Gazetteer of the State of Maine, 1882 page 443
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Gazetteer of the State of Maine With Numerous Illustrations, by Geo. J. Varney

BOSTON: PUBLISHED BY B. B. RUSSELL, 57 CORNHILL. 1882. Public domain image from




Sumner R. Newell, Benjamin Lovejoy and Jamefc H. Withington
wrnre also esteemed citizens or natives. There is one person living in
town above 90 years of age, one about 88, two about 79, and ten that
are 75 and upwards. Peru sent 108 men into the army of the Union
during the war of the Rebellion, and 80 were killed or had died by
sickness prior to Nov. 8th, 1865. There is a very good church edifice
in the town, and societies of Baptists, Methodists and Universalists.
Two high schools are sustained during a portion of the year. There
are eleven public schoolhouses, and the school property has a value of
$6,000. The population in 1870 was 981, In 1880 it was 825. The
valuation in 1870 was $272,864. In 1880 it was $247,160. The rate
of taxation in the latter year was 16 mills on the dollar.

_ is situated near the middle of Franklin County, and
is bounded by Madrid and Salem on the north, the latter and Freeman
on the east, Avon and Weld on the south, and Number Six on the
west. The town is about nine miles in length and five in width. The
original area was 22,490 acres, but a section at the north-eastern corner
was set off to form Salem in 1823. Sandy River runs south-eastward
across the middle of the town. The surface of Phillips is not greatly
varied with hills and valleys. French Hill, in the eastern part of the
town, is a broad but not a high elevation. Bald Hill, marking the
western angle of Avon on the southern line of Phillips, is probably the
highest eminence; its summit being nearly 800 feet above the sea.
The prevailing rock is mica-schist, with some granite, and one bed of
azoic limestone. The Mammoth Rock is one of the curiosities of
Phillips. It is situated on Daggett’s Farm, on the side of a hill. The
rock is an immense bowdder, variously estimated from 35 to 50 teet
high, 100 feet through, and 200 to 300 feet around the base. The trees
found in the woods are chiefly rock-maple and beech, with some poplar,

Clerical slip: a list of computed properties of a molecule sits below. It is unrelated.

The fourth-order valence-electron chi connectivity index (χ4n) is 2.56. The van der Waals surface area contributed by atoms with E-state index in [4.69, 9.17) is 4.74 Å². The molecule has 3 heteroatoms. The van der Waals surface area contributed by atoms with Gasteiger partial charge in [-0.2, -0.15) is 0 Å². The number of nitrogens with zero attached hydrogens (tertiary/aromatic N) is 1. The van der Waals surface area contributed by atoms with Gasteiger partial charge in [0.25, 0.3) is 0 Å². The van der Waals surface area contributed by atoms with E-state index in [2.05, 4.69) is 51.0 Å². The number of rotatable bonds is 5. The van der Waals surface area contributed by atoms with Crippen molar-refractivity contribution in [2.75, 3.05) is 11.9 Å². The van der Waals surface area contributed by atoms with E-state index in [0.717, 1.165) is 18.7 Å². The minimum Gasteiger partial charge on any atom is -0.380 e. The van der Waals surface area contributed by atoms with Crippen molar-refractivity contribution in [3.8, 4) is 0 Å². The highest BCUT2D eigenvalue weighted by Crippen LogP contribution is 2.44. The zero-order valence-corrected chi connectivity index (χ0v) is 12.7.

spruce and hemlock. The soil on the uplands is a strong loam, but
rocky. There are broad, rich intervals along Sandy River ^ a belt of
light sandy land runs through one edge of the town. The occupation
of the people is chiefly agricultural. Hay is the largest crop. The
principal village is situated on Sandy River near the south line of the
town. On the falls here are a saw, grist and carding-mill. The manu-
factures of the place consist principally of woollens, furniture, boots
and shoes, carriages, harnesses, lumber, meal and flour.

A few years since, it might have been said that there were two
flourishing villages in the town, between which there was a considerable
rivalry. Now, however, the three-fourths of a mile which separated
them is occupied by an attractive school-edifice, a costly church, a large
new public house, and neat and showy private residences, so that the
traveller is unable to find any dividing line between them. The united
villages should flourish more than ever now, being the terminus of the
narrow gauge Sandy River Railroad, which connects with the Maine
Central Road at Farmington. Around the village, too, is a larger
territory naturally dependent upon it as a business centre than about
anv other village in the county. Its water-power is capable of rnauy
times the development it has already attained. This village is also
the headquarters of extensive lumbering operations in the Rangeley
Lake region. It is already the location of a large amount of profes.
sional and business ability, and of culture and refinement. A printing


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